"I've seen the face of a pre-Roe v. Wade world, it isn't pretty..."

by Bree Ervin | September 1, 2013 | Revolution Newspaper | revcom.us


The following letter was sent to the Stop Patriarchy and is reprinted here with permission from Bree Ervin. Bree Ervin is a sexual health educator who works with adolescents and college students. She is a signer to the statement for Abortion on Demand & Without Apology.


I went to a high school in rural Colorado. The nearest abortion provider was 4½ hours away.

There was no women's clinic. We had to go to the regular family practitioners or the small local hospital for our services.

Patient/doctor confidentiality was routinely violated so that girls who got on birth control were slut-shamed at school the next day, teased and considered "open for business." My school was also one of the early adopters of abstinence-only sex education. (1993-1996).

One of my classmates was suspended for bringing a condom into sex-ed class!

Meanwhile, at the time that I was there, this town experienced the highest teen pregnancy rate in the continental USA!

Each year, over 10% of the girls at my school got pregnant...

Because of the lack of services for girls, and the lack of information provided to them about reducing their risk, these girls were left with tough choices.

I had more than one friend end up in the hospital recovering from serious injuries as a result of their attempts to end their pregnancies.

One friend's boyfriend beat her until she miscarried. One friend tried drinking bleach—she had heard it would end a pregnancy. It didn't, but it did almost take HER life.

Another friend tried the "coat hanger trick," thinking if it was "good enough" for our grandmothers, it was good enough for her. She punctured her uterus and will never be able to have children.

Many of my friends were thrown out of their homes and forced onto the streets, or into marriages with boys who became abusive because they resented being tied down by their "slut" girlfriends/wives. (Part of our abstinence-only education taught the boys that only sluts got pregnant, thus letting the fathers off the hook morally.)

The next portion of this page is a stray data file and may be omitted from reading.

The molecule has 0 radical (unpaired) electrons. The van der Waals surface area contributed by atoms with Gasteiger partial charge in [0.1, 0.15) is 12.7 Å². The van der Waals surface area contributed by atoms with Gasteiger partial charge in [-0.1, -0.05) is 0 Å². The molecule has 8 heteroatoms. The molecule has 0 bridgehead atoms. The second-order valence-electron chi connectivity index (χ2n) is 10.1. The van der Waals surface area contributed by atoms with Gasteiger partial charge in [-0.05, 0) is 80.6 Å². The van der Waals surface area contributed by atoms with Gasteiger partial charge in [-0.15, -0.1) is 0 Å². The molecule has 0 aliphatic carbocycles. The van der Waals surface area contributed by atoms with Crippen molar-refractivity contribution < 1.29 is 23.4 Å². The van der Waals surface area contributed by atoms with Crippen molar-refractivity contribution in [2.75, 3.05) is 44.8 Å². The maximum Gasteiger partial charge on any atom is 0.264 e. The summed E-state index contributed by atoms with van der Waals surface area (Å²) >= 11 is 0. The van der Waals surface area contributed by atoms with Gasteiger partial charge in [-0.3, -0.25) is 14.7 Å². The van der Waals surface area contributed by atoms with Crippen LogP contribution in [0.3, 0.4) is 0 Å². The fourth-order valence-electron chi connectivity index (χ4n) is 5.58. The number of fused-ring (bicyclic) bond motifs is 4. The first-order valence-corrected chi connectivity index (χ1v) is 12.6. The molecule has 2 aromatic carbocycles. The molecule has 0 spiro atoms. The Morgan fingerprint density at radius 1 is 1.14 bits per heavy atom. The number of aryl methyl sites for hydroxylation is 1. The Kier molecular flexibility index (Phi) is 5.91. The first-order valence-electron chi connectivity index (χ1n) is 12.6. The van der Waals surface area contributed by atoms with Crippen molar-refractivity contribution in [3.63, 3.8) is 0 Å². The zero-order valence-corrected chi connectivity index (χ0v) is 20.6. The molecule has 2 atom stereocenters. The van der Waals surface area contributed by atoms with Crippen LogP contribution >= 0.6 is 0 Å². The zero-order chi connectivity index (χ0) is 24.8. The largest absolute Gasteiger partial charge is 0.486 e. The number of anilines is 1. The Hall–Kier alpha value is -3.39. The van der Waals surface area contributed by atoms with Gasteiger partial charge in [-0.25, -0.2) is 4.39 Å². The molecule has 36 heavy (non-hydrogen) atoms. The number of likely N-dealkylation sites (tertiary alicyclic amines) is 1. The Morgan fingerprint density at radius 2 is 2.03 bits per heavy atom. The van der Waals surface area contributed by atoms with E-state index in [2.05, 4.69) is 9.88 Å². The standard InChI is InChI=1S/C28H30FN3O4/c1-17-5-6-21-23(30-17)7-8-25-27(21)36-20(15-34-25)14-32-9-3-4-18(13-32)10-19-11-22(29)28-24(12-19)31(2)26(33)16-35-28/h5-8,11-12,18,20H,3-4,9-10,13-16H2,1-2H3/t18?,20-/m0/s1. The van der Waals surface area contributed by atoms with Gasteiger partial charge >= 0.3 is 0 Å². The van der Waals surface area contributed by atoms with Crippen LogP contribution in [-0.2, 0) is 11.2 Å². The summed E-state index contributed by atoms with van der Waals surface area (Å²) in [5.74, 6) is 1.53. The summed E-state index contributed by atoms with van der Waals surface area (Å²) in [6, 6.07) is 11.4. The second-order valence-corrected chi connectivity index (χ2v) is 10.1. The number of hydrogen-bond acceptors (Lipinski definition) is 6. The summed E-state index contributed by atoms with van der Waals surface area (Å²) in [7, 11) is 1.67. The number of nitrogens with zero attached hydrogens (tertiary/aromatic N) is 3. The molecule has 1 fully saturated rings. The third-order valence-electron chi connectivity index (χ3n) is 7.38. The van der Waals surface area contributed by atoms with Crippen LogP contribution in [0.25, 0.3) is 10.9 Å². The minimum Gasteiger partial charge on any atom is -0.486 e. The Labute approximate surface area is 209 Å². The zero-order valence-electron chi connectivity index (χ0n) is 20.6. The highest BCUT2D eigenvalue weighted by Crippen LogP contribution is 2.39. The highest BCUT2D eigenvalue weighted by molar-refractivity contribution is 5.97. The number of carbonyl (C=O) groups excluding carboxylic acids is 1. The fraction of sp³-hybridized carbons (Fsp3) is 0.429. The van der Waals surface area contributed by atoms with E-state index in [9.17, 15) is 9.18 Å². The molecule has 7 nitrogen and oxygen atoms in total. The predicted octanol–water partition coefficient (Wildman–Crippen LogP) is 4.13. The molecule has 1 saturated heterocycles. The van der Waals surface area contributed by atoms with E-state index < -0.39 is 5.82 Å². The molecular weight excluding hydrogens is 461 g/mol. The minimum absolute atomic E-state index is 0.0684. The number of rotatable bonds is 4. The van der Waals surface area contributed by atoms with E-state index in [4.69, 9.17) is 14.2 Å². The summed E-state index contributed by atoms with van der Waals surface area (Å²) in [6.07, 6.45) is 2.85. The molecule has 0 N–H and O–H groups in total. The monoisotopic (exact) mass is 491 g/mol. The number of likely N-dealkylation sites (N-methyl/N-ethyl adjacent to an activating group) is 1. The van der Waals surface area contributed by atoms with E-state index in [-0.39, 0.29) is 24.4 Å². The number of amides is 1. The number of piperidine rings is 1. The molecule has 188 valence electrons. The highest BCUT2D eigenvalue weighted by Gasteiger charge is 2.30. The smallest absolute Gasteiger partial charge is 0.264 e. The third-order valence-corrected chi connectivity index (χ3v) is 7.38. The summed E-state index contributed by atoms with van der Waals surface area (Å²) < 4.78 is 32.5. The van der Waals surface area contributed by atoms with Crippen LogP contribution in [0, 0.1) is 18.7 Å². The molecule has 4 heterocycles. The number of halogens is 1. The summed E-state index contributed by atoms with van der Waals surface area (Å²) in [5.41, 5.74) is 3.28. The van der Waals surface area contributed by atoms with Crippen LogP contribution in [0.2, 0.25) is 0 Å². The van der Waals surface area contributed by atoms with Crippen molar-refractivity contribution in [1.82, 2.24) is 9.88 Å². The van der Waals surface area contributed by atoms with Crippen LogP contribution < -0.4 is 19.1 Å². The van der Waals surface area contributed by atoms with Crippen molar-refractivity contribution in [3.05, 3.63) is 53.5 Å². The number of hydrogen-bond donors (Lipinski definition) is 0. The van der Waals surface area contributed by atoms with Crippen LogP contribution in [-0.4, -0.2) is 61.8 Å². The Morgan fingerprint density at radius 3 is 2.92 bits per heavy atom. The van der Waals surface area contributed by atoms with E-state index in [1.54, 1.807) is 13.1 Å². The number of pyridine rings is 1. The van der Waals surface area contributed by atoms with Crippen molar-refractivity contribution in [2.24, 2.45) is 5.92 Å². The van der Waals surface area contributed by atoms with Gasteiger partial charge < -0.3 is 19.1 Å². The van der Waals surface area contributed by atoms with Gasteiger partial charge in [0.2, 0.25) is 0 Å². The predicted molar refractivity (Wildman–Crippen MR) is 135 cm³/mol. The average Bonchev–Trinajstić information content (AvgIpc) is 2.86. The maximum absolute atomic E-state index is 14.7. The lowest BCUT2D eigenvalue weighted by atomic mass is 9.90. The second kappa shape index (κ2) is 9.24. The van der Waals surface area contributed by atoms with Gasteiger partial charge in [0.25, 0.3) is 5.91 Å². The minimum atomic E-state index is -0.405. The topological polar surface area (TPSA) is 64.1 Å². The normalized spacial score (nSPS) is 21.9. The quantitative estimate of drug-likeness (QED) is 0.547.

Some of the girls who were forced to carry their pregnancies to term were also bullied into giving their children up for adoption—told that they weren't good enough to raise their own children. They are still haunted by this idea of personal worthlessness.

Many of the girls who carried to term and kept their children are still living in poverty, 20 years later, or are just now beginning to dig their way free, now that their children have become adults.

Many were trapped in abusive relationships for years until they found the strength, courage and support to leave.

Of the 24 girls who got pregnant my sophomore year, only two were able to raise the funds and take the time to travel to an abortion provider to get a safe, legal abortion. Of all of those girls, those two are doing the best now.

Even the ones who happily chose to carry to term may not have had to make that choice if they had had the information to prevent those pregnancies in the first place. Women need and deserve information—and access—without apology. And we shouldn't have to demand it, but we will if we must.

I've seen the face of a pre-Roe v. Wade world. It isn't pretty, and I won't go back.

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